Alongside these problems, super farms have a social effect which may damage already battered rural communities. As the report notes, “There are fears that the trend towards large-scale intensification will result in more small farms going out of business.” Those who survive will do so as “niche” producers of luxury goods – for people who can’t stomach the products of the super farms.

There seems to be a strong campaign building to support such factory-farming, with the NFU in the vanguard. In some ways, however, this is strange. After all, the NFU will probably lose members if small farms go bust, to be replaced by hard to unionize super farms. Turkeys rarely vote for Christmas, unless they are NFU members. And the economic case for such farms is dubious. It relies on projections that the nation’s population will continue to grow (it isn’t growing much, if at all), that exports will have to decrease (the UK imports roughly 40 percent of its food supply) and that our diet will remain fairly constant. But, if global supply remains steady, population does not increase and diets shift towards vegetarianism or lower meat consumption, then a glut may well result. The NFU sees increased profits as a selling point of super-farms, but this is far, far, from guaranteed. Profits for retailers, perhaps.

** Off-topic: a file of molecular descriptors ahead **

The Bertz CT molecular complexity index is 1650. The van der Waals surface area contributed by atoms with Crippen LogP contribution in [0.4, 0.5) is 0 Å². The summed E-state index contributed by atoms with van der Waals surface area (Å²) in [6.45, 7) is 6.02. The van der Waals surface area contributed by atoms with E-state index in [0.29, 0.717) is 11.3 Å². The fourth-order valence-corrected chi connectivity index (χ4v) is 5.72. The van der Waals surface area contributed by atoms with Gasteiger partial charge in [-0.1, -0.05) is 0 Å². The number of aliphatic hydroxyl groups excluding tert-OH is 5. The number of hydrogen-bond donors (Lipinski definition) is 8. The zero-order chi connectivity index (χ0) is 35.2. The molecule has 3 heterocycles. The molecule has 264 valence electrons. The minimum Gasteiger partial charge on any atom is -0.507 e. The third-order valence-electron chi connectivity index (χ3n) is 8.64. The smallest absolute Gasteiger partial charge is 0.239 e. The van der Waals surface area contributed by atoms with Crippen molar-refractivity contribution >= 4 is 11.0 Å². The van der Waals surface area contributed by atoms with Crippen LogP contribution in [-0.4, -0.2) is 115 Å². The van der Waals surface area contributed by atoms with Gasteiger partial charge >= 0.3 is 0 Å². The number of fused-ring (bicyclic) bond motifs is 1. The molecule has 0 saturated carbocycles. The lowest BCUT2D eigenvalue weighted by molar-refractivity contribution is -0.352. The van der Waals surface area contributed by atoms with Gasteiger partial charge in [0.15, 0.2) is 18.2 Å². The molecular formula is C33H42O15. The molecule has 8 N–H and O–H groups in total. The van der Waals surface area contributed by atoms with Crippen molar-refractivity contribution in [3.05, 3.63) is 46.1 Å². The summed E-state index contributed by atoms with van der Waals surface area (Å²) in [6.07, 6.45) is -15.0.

And the food security case is hardly watertight either. Super-farms are being justified on the basis of a comparison to Chinese land use. Research by the Agriculture and Horticulture Development Board (staffed by industry figures) suggests that “though Britain has about 5% of China’s 1.3 billion population, it has less than 3% of its land area” meaning what? Well, apparently this means that we need to overhaul the bacon-industrial complex. So given this statistic, the pork industry should be tightly disciplined and catering solely for the domestic market, before all others, right? Well, no. Actually, the pork industry is looking to cash in on the Chinese market. The Agriculture Minister, Jim Paice, was in Beijing only last month, hawking the oodles of pork products British farmers have to get rid of. And it’s a market that will only get larger. As Paice told the FT, “The fact is we export more food to Belgium than we do to all the Bric countries [Brazil, Russia, India and China] together. That’s a pretty damning indictment of our efforts.”